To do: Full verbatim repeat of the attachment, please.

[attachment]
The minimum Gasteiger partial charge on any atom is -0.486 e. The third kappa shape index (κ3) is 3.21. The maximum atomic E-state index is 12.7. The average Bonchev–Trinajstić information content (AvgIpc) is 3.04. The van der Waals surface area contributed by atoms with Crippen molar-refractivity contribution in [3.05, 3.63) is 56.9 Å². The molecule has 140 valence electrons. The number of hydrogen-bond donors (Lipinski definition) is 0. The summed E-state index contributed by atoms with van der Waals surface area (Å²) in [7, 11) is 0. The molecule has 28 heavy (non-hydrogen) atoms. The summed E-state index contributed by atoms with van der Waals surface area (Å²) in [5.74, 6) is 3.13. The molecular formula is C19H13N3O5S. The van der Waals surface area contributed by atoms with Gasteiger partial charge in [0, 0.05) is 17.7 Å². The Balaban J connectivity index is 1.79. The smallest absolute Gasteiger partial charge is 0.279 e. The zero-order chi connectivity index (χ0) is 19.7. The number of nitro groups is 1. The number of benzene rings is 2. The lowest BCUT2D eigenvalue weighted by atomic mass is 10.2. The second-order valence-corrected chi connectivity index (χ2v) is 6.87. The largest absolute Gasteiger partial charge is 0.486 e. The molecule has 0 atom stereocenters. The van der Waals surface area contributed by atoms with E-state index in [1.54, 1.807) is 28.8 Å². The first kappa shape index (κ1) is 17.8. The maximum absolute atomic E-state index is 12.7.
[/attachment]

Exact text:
The minimum Gasteiger partial charge on any atom is -0.486 e. The third kappa shape index (κ3) is 3.21. The maximum atomic E-state index is 12.7. The average Bonchev–Trinajstić information content (AvgIpc) is 3.04. The van der Waals surface area contributed by atoms with Crippen molar-refractivity contribution in [3.05, 3.63) is 56.9 Å². The molecule has 140 valence electrons. The number of hydrogen-bond donors (Lipinski definition) is 0. The summed E-state index contributed by atoms with van der Waals surface area (Å²) in [7, 11) is 0. The molecule has 28 heavy (non-hydrogen) atoms. The summed E-state index contributed by atoms with van der Waals surface area (Å²) in [5.74, 6) is 3.13. The molecular formula is C19H13N3O5S. The van der Waals surface area contributed by atoms with Gasteiger partial charge in [0, 0.05) is 17.7 Å². The Balaban J connectivity index is 1.79. The smallest absolute Gasteiger partial charge is 0.279 e. The zero-order chi connectivity index (χ0) is 19.7. The number of nitro groups is 1. The number of benzene rings is 2. The lowest BCUT2D eigenvalue weighted by atomic mass is 10.2. The second-order valence-corrected chi connectivity index (χ2v) is 6.87. The largest absolute Gasteiger partial charge is 0.486 e. The molecule has 0 atom stereocenters. The van der Waals surface area contributed by atoms with E-state index in [1.54, 1.807) is 28.8 Å². The first kappa shape index (κ1) is 17.8. The maximum absolute atomic E-state index is 12.7.